By P. P. A. Biller
Past and Present, Vol.94:1 (1982)
Introduction: Behind this study lies one question common to most modern works on the history of birth-control — when did it become widely practised in western European society? Answers have been given concerning the middle ages: “literary . . . evidence suggests that couples [in the middle ages] did not know about contraception, not even the simple act of coitus interruptus” . The object of the present paper is to query this and other negative or minimalist statements about contraceptive practice in the middle ages, and to suggest the possibility of a contrary, positive, case.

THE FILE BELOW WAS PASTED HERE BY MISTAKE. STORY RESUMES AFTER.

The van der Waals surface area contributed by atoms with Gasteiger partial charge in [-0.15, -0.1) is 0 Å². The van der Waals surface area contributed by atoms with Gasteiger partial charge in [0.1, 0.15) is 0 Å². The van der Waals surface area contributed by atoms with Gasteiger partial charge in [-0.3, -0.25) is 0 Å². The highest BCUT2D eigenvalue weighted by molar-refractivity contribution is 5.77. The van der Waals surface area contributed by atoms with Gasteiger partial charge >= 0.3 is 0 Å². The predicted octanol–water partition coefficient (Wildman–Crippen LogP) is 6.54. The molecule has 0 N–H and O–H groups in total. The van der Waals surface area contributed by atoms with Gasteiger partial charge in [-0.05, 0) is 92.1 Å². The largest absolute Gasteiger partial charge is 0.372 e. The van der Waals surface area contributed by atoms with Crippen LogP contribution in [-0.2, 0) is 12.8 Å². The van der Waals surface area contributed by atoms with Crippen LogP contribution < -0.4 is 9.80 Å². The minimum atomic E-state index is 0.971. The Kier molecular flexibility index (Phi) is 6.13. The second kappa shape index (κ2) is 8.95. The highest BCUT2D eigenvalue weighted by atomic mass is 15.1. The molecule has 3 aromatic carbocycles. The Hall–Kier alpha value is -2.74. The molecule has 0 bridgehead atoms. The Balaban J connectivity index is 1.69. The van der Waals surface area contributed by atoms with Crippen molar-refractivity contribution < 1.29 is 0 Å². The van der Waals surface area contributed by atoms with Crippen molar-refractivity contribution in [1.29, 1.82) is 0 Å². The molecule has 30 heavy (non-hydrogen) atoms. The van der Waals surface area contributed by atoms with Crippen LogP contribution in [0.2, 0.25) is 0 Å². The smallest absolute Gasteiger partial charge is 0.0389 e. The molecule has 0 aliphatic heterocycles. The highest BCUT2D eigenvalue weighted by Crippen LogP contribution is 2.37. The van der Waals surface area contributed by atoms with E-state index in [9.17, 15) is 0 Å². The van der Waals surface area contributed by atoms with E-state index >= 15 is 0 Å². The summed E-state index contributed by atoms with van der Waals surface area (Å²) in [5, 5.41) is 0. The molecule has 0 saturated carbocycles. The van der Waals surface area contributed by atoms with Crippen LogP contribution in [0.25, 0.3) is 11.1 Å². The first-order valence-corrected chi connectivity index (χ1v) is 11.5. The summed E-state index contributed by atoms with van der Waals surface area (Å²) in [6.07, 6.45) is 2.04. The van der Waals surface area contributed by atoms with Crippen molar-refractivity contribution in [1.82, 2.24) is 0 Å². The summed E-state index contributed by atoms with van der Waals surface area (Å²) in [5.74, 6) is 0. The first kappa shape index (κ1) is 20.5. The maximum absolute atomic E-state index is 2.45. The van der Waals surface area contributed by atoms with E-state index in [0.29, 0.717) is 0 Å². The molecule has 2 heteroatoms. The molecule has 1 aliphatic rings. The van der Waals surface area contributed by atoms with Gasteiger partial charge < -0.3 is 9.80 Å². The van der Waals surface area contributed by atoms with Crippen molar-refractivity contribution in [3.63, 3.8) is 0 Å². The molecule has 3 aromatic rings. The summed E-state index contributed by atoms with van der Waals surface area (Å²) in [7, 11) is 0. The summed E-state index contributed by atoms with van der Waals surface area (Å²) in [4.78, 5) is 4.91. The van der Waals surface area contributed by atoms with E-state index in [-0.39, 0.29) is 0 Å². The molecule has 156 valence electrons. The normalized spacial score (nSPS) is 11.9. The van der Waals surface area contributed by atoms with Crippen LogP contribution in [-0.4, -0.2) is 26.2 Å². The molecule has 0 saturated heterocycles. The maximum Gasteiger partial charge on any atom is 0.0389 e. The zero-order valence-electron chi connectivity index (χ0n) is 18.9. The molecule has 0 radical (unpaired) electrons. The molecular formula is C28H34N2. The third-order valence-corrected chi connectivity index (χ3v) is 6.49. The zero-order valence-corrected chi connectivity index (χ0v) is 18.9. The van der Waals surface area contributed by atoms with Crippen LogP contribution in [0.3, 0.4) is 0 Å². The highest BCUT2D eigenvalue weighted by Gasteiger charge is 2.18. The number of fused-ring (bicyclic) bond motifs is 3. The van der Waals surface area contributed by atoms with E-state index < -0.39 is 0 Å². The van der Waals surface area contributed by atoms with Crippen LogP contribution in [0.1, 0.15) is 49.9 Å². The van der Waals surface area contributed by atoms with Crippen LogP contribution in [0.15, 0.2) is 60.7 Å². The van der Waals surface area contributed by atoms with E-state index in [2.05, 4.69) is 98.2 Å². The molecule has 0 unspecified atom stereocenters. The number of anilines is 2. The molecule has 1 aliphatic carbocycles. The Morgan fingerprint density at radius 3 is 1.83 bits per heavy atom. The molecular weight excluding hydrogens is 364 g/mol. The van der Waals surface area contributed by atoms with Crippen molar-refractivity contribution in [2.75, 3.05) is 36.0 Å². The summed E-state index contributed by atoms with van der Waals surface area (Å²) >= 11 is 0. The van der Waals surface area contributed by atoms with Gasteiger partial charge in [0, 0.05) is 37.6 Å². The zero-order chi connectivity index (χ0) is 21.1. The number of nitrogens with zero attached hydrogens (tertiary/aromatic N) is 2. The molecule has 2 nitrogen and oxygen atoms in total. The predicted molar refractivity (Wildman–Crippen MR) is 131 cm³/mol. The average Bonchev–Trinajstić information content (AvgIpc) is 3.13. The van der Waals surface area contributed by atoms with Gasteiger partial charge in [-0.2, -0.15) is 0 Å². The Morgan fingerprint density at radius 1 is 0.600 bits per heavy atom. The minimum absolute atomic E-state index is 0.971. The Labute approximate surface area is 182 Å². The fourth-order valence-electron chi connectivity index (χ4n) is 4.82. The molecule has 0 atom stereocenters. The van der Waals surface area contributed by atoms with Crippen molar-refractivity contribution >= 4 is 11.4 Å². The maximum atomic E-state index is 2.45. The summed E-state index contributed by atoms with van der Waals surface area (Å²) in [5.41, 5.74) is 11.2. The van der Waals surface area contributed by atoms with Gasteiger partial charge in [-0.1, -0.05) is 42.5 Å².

The first part of what follows presents a brief survey of the existing literature on the subject: works, in particular written by early modern historians, which advance general considerations within the context of the history of the family or the history of mentalities; and works which focus more directly on medieval evidence, from the point of view of demography and from the point of view of the history of the moral teaching of the Catholic church. The general statements or implications of these works — that contraception was unthinkable, or that it was unknown, or that there was a certain amount of practice, but not on a wide scale — rest on weaker arguments and evidence, or the assertion of lack of evidence, than is generally realized. Once this is seen there is less obstruction in the way of the alternative, the positive case to which the second half of this study is devoted.